Left shot, in the background, totally looks like the guy is peeing
She Wants Revenge
Iggy had peanut butter breath, Big Black had Albini, but as far as confrontation’s gone, I’ve never seen a band that exists solely to mock the idiots who fall for them. ‘Joy Division rip’ doesn’t give LA electro-rockers and must-be industry joke She Wants Revenge enough credit. These songs are JD disco edits, the glum signifiers merely on loop (eighth-note downstrokes; one-note vocal melodies; minor thirds–the math checks out), the lyrics so remarkably inane (“I know I’ll have regrets, but that’s the price of lessons learned”), but the fans–oh the fans–twisting and date-ignoring along, some so zonked out I couldn’t tell if they were sleepwalking or winking at me with their mouths.
I am not being a dick here. Almost every song title references a specific Joy Division number: “Out of Control” (“She’s Lost Control”); “Disconnect” (“Isolation”); “Tear You Apart” (!) (“Love Will…”); “Someone Must Get Hurt” (“Atrocity Exhibition”), “These Things” (“These Days”), “Us” (“Colony”); “She Loves Me, She Loves Me Not” (“No Love Lost”); and, god bless SWR, “Broken Promises for Broken Hearts” (“Candidate” [!]). If the band isn’t in on this Kaufmanesque stunt, then somebody has to be writing their lyrics too, so autobiographical it actually mortifies me to think they may end up in Facebook profiles: “I’m a mess but it’s all right,” but better, “It’s not that it’s my fault / it’s just my style.”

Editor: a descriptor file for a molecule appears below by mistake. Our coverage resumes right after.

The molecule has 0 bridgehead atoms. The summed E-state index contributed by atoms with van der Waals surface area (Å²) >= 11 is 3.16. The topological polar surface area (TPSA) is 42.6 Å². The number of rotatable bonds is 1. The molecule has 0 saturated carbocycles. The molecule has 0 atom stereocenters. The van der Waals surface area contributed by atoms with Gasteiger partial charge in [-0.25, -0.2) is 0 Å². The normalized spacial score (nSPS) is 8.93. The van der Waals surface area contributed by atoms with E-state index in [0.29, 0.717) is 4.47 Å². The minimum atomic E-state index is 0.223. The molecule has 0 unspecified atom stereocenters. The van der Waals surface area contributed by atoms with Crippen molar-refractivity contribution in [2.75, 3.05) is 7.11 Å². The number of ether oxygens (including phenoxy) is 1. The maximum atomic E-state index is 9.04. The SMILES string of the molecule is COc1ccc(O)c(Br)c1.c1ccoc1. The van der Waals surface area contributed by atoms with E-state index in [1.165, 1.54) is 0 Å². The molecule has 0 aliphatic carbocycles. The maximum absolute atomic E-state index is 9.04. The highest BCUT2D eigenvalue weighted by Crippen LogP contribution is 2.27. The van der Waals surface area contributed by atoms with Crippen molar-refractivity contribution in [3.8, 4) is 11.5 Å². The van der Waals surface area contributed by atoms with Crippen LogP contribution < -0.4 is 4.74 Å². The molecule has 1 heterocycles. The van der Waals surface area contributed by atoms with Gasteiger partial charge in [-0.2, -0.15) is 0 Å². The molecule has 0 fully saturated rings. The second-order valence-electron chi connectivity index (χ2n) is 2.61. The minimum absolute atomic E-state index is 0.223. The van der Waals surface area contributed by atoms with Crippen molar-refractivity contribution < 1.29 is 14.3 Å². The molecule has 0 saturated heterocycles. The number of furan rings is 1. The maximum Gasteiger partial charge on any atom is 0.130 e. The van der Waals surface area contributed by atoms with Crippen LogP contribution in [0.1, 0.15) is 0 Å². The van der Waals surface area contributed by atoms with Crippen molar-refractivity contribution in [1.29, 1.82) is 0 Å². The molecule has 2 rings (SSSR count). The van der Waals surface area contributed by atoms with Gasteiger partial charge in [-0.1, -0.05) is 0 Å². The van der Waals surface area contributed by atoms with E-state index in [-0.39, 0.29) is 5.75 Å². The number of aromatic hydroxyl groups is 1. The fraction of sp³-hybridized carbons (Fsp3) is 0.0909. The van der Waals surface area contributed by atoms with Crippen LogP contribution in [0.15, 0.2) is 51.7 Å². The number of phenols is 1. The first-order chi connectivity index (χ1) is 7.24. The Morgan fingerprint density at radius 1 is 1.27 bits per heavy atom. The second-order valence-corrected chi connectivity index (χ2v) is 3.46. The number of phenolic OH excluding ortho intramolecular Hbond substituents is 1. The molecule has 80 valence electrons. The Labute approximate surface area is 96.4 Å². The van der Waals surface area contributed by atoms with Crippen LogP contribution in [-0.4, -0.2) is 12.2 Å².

Hey. This is 2006. The Dance Card still works if bands want to write off mediocrity. In fairness the first five minutes of opener “Red Flags and Long Nights” did kick my ass, as SWR jammed on one chord while their drummer, a step up from the chintzy metronome on record, kicked out double-time on the bass drum. But when the ski-hat wearing frontman Justin Warfield accidentally knocked his mic stand down on (seriously) “Out of Control,” broke from his brood trying to catch it, then decided ‘play it cool, Justin, you did that on purpose’ and hovered near the stagefloor, I felt a chill. “We’re slaves to the DJ!” everybody would soon shout along (JW, fyi, was a DJ pre-SWR), then count off 1 2 3 4 5 6 7 with Warfield, whose soul must have died just a little bit from the laughter inside.